There are 7 thoughts on “Book of Abraham Polemics: Dan Vogel’s Broad Critique of the Defense of the Book of Abraham”.

  1. Great work Jeff, as always! Thanks so much for all that you do. There is clear evidence that Vogel, Ritner, etc. have built on outdated assumptions. Your work has helped Book of Abraham research move forward in new ways.

  2. Thank you for this timely and needed review. Vogel has every right to take a position regarding the origins of the Book of Abraham and Joseph Smith. What he doesn’t have a right to do is mislead (intentional or not) regarding that effort. It is unfortunate that editors in the Joseph Smith papers project working on matters related to the Book of Abraham have been so apparently taken in by one who cannot even accurately describe his efforts to the reading public regarding the subject. Dispassionate indeed.

  3. I found an interestinig viewpoint on the site of Royal Skousen on the value of Smith’s interpretation of the facsmilies.
    The Book of Abraham was a revelation given to Joseph Smith, who later (mistakenly thinking it was a
    translation from the papyri he had in his possession) tried to connect the revealed text to the papyri by
    inserting two sentences, verse 12c and verse 14, into Abraham 1. The secondary nature of these two
    inserted sentences can be directly observed in the photos of folios 1a and 1b in the document identified
    as Ab2. Verse 12c is totally inserted intralinearly, not partially (as incorrectly represented in the
    accompanying transcription – and without comment). Verse 14 is not written on the page as are other
    portions of this part of the text (instead, it is written flush to the left), which implies that it is a comment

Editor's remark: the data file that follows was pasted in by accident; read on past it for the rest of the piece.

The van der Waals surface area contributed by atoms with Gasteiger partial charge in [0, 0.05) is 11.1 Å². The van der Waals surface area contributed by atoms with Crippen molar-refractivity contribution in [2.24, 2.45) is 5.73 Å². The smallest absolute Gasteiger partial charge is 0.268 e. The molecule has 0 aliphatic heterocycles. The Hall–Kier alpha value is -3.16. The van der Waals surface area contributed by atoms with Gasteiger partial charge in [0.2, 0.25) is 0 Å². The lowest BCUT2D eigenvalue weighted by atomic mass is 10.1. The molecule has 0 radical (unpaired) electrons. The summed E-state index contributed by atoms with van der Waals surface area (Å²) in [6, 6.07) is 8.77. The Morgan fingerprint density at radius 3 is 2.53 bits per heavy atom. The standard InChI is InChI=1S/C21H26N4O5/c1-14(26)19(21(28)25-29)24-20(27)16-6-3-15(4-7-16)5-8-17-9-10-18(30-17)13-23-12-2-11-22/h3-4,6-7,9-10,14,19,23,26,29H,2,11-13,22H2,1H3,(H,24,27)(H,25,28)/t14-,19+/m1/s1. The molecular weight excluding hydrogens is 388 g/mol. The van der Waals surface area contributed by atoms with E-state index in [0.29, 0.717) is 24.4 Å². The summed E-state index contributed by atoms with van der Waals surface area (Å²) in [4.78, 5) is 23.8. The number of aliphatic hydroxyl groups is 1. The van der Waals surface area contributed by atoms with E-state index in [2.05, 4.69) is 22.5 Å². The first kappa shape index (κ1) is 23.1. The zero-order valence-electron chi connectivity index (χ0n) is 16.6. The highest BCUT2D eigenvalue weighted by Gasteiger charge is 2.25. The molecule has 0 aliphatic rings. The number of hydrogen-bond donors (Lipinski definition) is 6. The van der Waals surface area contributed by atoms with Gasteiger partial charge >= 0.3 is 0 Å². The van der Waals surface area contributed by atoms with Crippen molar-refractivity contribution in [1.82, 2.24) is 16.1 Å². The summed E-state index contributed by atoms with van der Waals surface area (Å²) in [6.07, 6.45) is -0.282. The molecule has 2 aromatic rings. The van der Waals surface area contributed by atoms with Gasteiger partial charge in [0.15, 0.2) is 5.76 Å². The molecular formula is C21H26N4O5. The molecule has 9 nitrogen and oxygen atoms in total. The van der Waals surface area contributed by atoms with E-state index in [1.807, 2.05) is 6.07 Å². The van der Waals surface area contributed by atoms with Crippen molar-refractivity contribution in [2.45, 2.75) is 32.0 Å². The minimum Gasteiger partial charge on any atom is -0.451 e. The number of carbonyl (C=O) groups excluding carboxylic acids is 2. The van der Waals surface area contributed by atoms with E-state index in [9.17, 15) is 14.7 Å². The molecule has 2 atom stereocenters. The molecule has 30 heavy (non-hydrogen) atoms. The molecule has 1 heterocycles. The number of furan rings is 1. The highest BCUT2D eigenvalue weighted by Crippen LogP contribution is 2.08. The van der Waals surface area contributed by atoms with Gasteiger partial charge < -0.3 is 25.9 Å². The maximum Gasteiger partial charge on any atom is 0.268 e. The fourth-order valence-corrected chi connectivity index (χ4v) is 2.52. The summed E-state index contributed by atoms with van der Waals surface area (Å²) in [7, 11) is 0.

on the papyri and that it was added to the revealed text. Overall, these results imply that all the
    facsimiles from the papyri (1-3 in the published Pearl of Great Price) should be considered
    extracanonical and additions to the revealed text of the Book of Abraham, not integral parts of the
    original text of the book.” page 39

    • Skousen’s view is interesting, but this peripheral comment on his website can be debated. He refers to Book of Abraham Manuscript A, p. 1, where “I will refer you to the the representation at the commencement of this record” in crammed as two short lines in one half-page width line of space, but it follows wording that suggests something of this nature is expected: “and that you might have a knowledge of this alter”. Manuscript B does not have this, but has “I will refer you to the representation” occurring in line, not as an addition. A stricken out error also immediately follows. The nature of these two manuscripts does not require the phrasing to be a late addition. It could be scribal errors in working with an existing manuscript, but there could also have been changes made in the process similar to what Skousen proposes.

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